Sunday, August 18, 2013

Broken Accusation: Chinese Hacker Attack

The Accusation:
From the beginning of the controversy, Fu Ping sought to link the criticism of her book with the story of "Chinese hacker attack" on western governments and media. During the question and answer session after a speech in March, 2013, Fu Ping said:
I certainly is on the attack by the Chinese at this point. The day after New York Time had a story broke on Chinese hacking on New York Time, I woke up with 2000 hate mail in my email. And I’m still on the attack by the Chinese. If you go on Amazon and look for Bend not Break Ping Fu, and you will see the full scale of the attack on me. They completely bombarded my book site, and if you saw the titles of five hundred comments, doesn't matter it is one-star or five-stars, they are all smear.
They are not just attack me, my family, my colleagues, but anyone who go voice something authentic get attacked. This is attack to democracy.
Katie Baker made the same linkage on The Daily Beast:
While the human flesh search phenomenon has helped expose injustice, it also has been trained on individuals to humiliate them publicly or to punish those who do not align with a strongly nationalist viewpoint. Indeed, recent hacking attacks on prominent American media outlets seem to have been aimed at publications deemed critical of China’s leaders. 
The Debunking:
The "Chinese hacker attack" story was a media sensation for a while, until the more recent disclosure of American government's own hacking activities severely dampened the enthusiasm. No matter what really happened at New York Times and other media sites, neither Fu Ping nor Katie Baker has produced any evidence that Chinese government sponsored hacker attack could be at work in the wave of public opinion against Fu Ping's book.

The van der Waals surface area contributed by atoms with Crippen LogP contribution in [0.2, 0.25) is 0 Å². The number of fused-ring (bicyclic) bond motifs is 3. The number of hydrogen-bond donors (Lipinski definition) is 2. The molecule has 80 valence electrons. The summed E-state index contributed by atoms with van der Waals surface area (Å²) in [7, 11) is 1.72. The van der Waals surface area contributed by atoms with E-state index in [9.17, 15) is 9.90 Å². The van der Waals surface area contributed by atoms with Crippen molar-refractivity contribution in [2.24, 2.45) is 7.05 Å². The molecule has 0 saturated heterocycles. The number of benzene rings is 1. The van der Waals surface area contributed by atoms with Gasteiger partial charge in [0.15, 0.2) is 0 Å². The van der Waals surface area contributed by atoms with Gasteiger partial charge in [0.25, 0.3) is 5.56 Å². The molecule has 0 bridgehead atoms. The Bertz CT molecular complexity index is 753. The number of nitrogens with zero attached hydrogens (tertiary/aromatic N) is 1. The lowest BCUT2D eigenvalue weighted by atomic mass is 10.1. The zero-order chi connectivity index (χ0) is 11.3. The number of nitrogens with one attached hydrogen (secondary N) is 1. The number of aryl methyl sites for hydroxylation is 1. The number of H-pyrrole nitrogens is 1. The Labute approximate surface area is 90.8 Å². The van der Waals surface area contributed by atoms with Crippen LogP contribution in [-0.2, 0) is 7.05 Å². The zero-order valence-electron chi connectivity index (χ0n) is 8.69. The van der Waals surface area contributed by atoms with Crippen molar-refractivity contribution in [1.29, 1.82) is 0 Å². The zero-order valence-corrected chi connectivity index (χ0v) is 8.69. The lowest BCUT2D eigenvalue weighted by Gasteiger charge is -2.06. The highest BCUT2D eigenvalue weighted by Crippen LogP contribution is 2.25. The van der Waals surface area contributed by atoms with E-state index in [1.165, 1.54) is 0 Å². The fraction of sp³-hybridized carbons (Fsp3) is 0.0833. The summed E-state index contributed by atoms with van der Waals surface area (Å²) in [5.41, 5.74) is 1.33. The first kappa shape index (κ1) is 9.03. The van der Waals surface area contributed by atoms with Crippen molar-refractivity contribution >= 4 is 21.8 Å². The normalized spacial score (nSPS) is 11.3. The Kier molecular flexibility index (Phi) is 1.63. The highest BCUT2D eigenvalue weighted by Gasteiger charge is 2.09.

It is an attempt at guilt by association, pure and simple.

If Fu Ping truly believes that the 2000 hate mail she allegedly had received is an "attack to democracy," she should have turned them over to FBI for a thorough investigation already.


  1. Eddie,

    I think it's better to use "Ping Fu” instead of "Fu Ping" in your articles, so that when English speakers google "Ping Fu", your website will show up among the top search results.

    Thank you!

  2. To end the Bend, Not Break controversy on a happier note, Ping Fu should consider asking Sir Harold Evans to retract his comments (calling Lin a Hermaphrodite Cyberwarrior hired by Chinese Communist Party). Sir Harold Evans should refrain from using racist, stigmatizing and xenophobic remarks against Asian Americans.

    Ping Fu can make amends with the Chinese American community by urging Sir Harold Evans of The Daily Beast to do the right thing.

    The most serious damage from the ongoing Bend, Not Break controversy is the suppression of Asian Americans’ First Amendment rights.

    Mainstream media should not attack Chinese Americans here in the United States, even if some journalists feel strongly about expressing their personal opinions on China’s political system, social problems, trade war, and cultural issues. Attacking Chinese Americans for conducts attributable to the Chinese regime is tantamount to locking up Fred Korematsu, an American citizen, in an internment camp simply because his second cousins in Japan were drafted into the Imperial Japanese Army.

    When American journalists use China-bashing to suppress Chinese Americans’ civil rights, such journalists are importing into our American society the corrupt practices used by the Chinese Communist Party in China. Such bad apples are intellectually and morally on the same footing as the Chinese Communist Party that they are bashing.